Police Update About Missing Nicola Bulley's Private Life Raises Questions

New revelations about the private life of missing British woman Nicola Bulley have raised questions about the level of personal detail about the victim local police chose to release.

Nicola Bulley, 45, was last seen on January 27 at around 9.20 a.m. local time. She was walking her dog near the River Wyre in Lancashire, northwest England.

In a new statement released on Wednesday, local police said that certain "vulnerabilities" meant Bulley was "immediately graded as a high-risk missing person" when her disappearance was reported.

The missing mother-of-two had "significant issues with alcohol" that police said were brought on by "struggles with the menopause." This had cause "real challenges" for Bulley's partner and their family, police said.

Nicola Bulley Missing Person Investigation
The U.K.'s Lancashire Police are continuing a missing person investigation in the case of Nicola Bulley. The mother-of-two was last seen on January 27. lancashire.police.uk

The force added they were investigating a report of concern that had been raised for a person's welfare at Bulley's home address on January 10, saying that no one had been arrested in relation to that incident.

"It is an unusual step for us to take to go into this level of detail about someone's private life," Lancashire Police said. "But we felt it was important to clarify what we meant when we talked about vulnerabilities to avoid any further speculation or misinterpretation."

Local law enforcement said they explained to Bulley's family "why we have released this further information," and requested privacy for her relatives "at this difficult time."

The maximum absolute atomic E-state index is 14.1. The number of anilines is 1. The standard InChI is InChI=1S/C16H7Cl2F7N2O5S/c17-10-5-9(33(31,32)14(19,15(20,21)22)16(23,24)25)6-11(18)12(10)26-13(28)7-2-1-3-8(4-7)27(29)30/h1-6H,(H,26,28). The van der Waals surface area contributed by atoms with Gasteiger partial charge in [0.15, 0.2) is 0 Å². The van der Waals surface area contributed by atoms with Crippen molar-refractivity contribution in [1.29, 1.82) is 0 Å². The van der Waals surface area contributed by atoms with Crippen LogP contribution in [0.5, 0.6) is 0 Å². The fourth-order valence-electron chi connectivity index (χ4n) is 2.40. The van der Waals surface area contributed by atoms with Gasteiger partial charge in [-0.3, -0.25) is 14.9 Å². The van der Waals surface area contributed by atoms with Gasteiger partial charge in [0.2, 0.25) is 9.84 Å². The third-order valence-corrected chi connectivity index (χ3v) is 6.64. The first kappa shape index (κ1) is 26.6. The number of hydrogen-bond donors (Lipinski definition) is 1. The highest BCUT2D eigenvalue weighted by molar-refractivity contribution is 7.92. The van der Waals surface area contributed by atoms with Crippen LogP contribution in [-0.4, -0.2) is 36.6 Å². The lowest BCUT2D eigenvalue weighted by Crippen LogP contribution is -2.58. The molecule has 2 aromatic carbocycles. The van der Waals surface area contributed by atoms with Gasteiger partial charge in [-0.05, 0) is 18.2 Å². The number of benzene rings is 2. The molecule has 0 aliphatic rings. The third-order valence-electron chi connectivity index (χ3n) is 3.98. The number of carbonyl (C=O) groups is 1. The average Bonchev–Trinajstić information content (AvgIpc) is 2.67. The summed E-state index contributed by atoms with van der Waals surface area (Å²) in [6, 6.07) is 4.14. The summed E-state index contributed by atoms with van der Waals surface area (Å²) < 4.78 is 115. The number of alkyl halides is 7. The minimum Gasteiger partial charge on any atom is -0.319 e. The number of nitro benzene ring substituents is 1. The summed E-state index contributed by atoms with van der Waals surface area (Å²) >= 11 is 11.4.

Releasing this personal information prompted criticism online, with one British lawmaker saying she was "deeply uncomfortable" with the new disclosures about Bulley's private life.

"I am deeply uncomfortable with the police releasing Nicola Bulley's so-called "vulnerabilities" on menopause & alcohol," Alicia Kearns, a member of parliament for the ruling Conservative Party, wrote on Twitter.

"I struggle to ascertain how this will assist Police in their search & investigations," she continued. "I do see how it would assist those wishing to victim-blame or diminish."

British author and presenter Fern Britton asked "what lies behind" the statement, adding: "The undertone is that she maybe ' a bit unstable' or perhaps even 'not in her right mind.' Too easy to write a woman off like this."

Journalist Georgina Fuller posted on Twitter: "What do her hormones and her alcohol intake have to do with her going missing?"

British solicitor and former prosecutor Nazir Afzal said the statement "should NOT have been issued" and it "does NOTHING to find her."

Lancashire Police assistant chief constable, Peter Lawson, said the force was making more information public about the investigation than they typically would because of "commentary, speculation [and] indeed some criticism" of police handling of Bulley's case.

In a press conference on Wednesday, Lawson said there was no evidence of criminal aspect or third-party involvement in the disappearance.

Lancashire Police said although the force continued to have "an open mind" about the case, they maintained the current working hypothesis that Bulley fell into the river.

On January 27, Bulley left her home shortly before 8.30 a.m. to take her children to school. Just after 9 a.m., she logged onto a Microsoft Teams call while walking her dog, Willow, through a field. A witness spotted Bulley at 9.10 a.m., before her phone was found, still logged into the Teams call, on a bench at 9.33 a.m.

Police have worked with external experts to search the area around where Bulley was last seen, including teams of forensic divers, but have found no sign of Bulley. Police have visited more than 300 premises, and received and acted upon over 1,500 pieces of evidence.

Newsweek has reached out to Lancashire Police for comment.